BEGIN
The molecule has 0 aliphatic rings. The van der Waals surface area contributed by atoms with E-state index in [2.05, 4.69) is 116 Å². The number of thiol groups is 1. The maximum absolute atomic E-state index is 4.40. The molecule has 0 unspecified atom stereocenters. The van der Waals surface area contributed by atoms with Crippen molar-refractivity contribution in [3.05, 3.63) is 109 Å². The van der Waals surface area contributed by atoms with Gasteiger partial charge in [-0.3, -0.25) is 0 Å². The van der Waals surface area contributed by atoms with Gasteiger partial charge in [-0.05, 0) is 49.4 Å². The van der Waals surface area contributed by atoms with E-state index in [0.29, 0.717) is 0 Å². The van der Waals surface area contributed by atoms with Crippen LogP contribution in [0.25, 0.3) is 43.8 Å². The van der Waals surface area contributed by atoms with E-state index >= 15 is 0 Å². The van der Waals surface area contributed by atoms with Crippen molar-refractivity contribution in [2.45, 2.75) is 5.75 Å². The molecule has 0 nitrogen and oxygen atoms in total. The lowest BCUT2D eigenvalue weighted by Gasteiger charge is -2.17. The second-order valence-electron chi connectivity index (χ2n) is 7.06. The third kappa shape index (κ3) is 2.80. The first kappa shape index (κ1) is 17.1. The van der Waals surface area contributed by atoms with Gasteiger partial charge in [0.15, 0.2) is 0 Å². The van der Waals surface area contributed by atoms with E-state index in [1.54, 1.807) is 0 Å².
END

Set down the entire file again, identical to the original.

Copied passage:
The molecule has 0 aliphatic rings. The van der Waals surface area contributed by atoms with E-state index in [2.05, 4.69) is 116 Å². The number of thiol groups is 1. The maximum absolute atomic E-state index is 4.40. The molecule has 0 unspecified atom stereocenters. The van der Waals surface area contributed by atoms with Crippen molar-refractivity contribution in [3.05, 3.63) is 109 Å². The van der Waals surface area contributed by atoms with Gasteiger partial charge in [-0.3, -0.25) is 0 Å². The van der Waals surface area contributed by atoms with Gasteiger partial charge in [-0.05, 0) is 49.4 Å². The van der Waals surface area contributed by atoms with E-state index in [0.29, 0.717) is 0 Å². The van der Waals surface area contributed by atoms with Crippen LogP contribution in [0.25, 0.3) is 43.8 Å². The van der Waals surface area contributed by atoms with E-state index >= 15 is 0 Å². The van der Waals surface area contributed by atoms with Crippen molar-refractivity contribution in [2.45, 2.75) is 5.75 Å². The molecule has 0 nitrogen and oxygen atoms in total. The lowest BCUT2D eigenvalue weighted by Gasteiger charge is -2.17. The second-order valence-electron chi connectivity index (χ2n) is 7.06. The third kappa shape index (κ3) is 2.80. The first kappa shape index (κ1) is 17.1. The van der Waals surface area contributed by atoms with Gasteiger partial charge in [0.15, 0.2) is 0 Å². The van der Waals surface area contributed by atoms with E-state index in [1.54, 1.807) is 0 Å².